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Russia judiciary questions legality of Baltic countries’ independence

Europe's East

Russia judiciary questions legality of Baltic countries’ independence

The television tower in Vinius, where 13 people were killed by the Soviet army in 1991.

[Lithuanian Presidency]

A move in Russia to review the legality of a 1991 decision formally granting Lithuania, Latvia and Estonia independence from the USSR has alarmed the Baltic states and stoked tensions with Moscow.

The Baltic states declared independence in 1990 and 1991, and activists in Lithuania and Latvia were killed in attempts by Soviet forces to quell rebellions. The events have been a matter of particular sensitivity in the three countries since Russia annexed Crimea from Ukraine, another former Soviet republic.

The Russian prosecutor-general’s office said yesterday (30 June) it would review a decision by the Soviet Union’s State Council, the highest organ of state power, in the last months of the Soviet empire, to recognise the break. Two members of the United Russia party loyal to President Vladimir Putin have termed it treason.

The Kremlin said on Wednesday it was not familiar with the move. Foreign Minister Sergei Lavrov said he knew nothing of it and experts said the legal consequences of such a review would not be far-reaching.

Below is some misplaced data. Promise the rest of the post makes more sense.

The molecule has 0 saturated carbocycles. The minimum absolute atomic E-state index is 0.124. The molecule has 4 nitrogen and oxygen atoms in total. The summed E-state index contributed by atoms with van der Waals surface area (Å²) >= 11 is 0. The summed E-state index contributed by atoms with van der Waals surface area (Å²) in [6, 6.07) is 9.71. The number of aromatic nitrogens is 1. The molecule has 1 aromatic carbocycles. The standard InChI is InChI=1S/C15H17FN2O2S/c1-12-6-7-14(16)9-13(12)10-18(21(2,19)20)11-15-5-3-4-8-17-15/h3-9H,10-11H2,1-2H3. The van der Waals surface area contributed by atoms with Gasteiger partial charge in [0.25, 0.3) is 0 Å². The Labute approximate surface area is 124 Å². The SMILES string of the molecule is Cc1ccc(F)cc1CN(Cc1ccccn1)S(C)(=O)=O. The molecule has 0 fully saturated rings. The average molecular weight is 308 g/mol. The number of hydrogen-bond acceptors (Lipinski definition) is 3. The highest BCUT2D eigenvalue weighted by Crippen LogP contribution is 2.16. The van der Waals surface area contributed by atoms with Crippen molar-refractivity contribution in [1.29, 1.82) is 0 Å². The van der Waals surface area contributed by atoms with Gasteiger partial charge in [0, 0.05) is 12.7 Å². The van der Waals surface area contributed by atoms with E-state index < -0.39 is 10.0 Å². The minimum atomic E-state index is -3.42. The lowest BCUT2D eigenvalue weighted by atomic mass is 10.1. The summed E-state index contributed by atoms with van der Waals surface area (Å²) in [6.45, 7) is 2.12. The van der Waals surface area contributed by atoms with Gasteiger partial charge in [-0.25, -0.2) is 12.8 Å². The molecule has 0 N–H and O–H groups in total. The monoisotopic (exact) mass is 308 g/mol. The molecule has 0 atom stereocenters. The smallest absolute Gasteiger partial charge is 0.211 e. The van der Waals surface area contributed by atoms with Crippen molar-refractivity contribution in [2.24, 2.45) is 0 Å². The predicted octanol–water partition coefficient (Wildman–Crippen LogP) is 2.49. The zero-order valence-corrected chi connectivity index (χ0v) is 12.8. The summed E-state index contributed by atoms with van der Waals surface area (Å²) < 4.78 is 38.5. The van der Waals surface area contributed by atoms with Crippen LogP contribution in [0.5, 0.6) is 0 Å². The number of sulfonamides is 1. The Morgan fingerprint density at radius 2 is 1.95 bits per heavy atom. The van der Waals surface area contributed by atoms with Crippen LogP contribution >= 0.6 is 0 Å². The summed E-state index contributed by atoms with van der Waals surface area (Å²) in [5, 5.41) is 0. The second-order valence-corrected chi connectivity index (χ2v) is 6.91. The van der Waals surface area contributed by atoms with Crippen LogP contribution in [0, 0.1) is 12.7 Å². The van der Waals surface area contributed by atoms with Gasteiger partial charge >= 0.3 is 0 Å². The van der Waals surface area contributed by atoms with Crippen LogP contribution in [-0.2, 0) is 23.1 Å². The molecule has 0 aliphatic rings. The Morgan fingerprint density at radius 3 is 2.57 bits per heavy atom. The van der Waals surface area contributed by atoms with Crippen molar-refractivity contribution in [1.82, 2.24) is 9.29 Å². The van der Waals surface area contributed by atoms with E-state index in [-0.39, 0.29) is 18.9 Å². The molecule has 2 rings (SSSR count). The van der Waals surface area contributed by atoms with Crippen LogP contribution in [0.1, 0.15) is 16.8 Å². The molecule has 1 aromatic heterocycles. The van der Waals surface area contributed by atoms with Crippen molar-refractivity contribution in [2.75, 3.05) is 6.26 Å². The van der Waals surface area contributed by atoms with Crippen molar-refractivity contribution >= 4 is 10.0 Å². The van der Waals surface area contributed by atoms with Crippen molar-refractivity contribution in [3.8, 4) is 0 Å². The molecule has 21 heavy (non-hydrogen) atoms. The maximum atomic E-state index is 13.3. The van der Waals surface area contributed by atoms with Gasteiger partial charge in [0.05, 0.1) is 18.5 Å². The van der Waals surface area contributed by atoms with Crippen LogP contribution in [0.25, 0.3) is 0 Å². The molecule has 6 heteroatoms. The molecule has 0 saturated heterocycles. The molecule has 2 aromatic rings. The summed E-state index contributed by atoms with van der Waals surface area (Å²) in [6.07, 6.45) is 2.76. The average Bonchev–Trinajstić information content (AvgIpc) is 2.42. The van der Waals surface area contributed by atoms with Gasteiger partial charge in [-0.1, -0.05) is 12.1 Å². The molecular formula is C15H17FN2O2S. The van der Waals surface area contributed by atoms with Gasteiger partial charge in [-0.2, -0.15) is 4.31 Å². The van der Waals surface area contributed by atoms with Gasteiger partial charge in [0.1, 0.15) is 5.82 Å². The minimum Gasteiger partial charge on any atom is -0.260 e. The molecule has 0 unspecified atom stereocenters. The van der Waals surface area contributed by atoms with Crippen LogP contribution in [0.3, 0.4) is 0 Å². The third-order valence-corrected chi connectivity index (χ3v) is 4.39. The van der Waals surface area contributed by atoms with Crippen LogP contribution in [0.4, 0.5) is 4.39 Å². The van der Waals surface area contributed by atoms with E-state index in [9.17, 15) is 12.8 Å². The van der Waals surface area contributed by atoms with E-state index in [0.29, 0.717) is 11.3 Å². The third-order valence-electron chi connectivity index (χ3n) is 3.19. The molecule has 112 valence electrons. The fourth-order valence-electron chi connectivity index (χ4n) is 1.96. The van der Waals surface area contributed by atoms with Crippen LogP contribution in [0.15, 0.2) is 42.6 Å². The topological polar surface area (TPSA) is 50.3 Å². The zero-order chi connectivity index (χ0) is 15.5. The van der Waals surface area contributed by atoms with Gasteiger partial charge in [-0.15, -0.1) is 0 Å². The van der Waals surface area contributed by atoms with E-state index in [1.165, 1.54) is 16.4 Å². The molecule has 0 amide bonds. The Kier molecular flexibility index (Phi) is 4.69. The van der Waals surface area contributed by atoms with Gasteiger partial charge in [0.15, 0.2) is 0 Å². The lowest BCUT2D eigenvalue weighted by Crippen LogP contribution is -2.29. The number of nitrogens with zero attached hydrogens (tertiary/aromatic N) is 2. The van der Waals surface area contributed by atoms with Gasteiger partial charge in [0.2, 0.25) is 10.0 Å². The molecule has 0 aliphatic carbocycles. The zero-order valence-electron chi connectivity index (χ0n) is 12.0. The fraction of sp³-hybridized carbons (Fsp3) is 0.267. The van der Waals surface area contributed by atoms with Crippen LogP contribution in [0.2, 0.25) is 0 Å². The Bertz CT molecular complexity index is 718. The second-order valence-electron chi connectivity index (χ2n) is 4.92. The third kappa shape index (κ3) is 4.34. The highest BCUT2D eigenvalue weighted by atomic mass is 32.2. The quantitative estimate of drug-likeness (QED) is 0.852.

But the Baltic States, now members of the European Union and the NATO defence alliance, were outraged.

“The entire issue is legally absurd,” Estonian Foreign Minister Keit Pentus-Rosimannus told Reuters in response to an emailed question. “It serves as yet another example of the resurgent imperialistic mood that unfortunately exists in Russia.”

Lithuanian President Dalia Grybauskait? said:

“Our independence was gained through the blood and sacrifice of the Lithuanian people. No one has the right to threaten it. Only we will decide our fate.”

Thirteen civilians were killed in January 1991, 11 months before the Soviet Union collapsed, when the Soviet army stormed a Vilnius television tower and the headquarters of the TV station.

Struggle for independence

Relations between Moscow and the Baltic states, annexed by the Soviet Union during World War Two under a 1939 Nazi-Soviet pact, have long been strained; but tensions have increased since the start of a rebellion in largely Russian-speaking parts of eastern Ukraine.

Latvia, Lithuania and Estonia have Russian-speaking minorities and were unnerved by a statement by Putin last year declaring Moscow had the right to intervene with military force if necessary to protect Russian speakers abroad.

Russia’s chief prosecutor has already provided a legal opinion that the transfer of Crimea from Russia to Ukraine in 1954, when both were parts of the Soviet Union, was illegal. Crimea was annexed by Russia last year.

Some historians say Russia is waging “wars of memory” with the West and countries that were once in the Soviet Union, such as the Baltic states, by interpreting history in different ways to suit political views.

Kremlin spokesman Dmitry Peskov appeared to seek to distance the presidential administration from the moves by the prosecutor-general’s office.

“In the Kremlin we were not familiar with this initiative, and I struggle to understand the essence of this initiative,” he told reporters.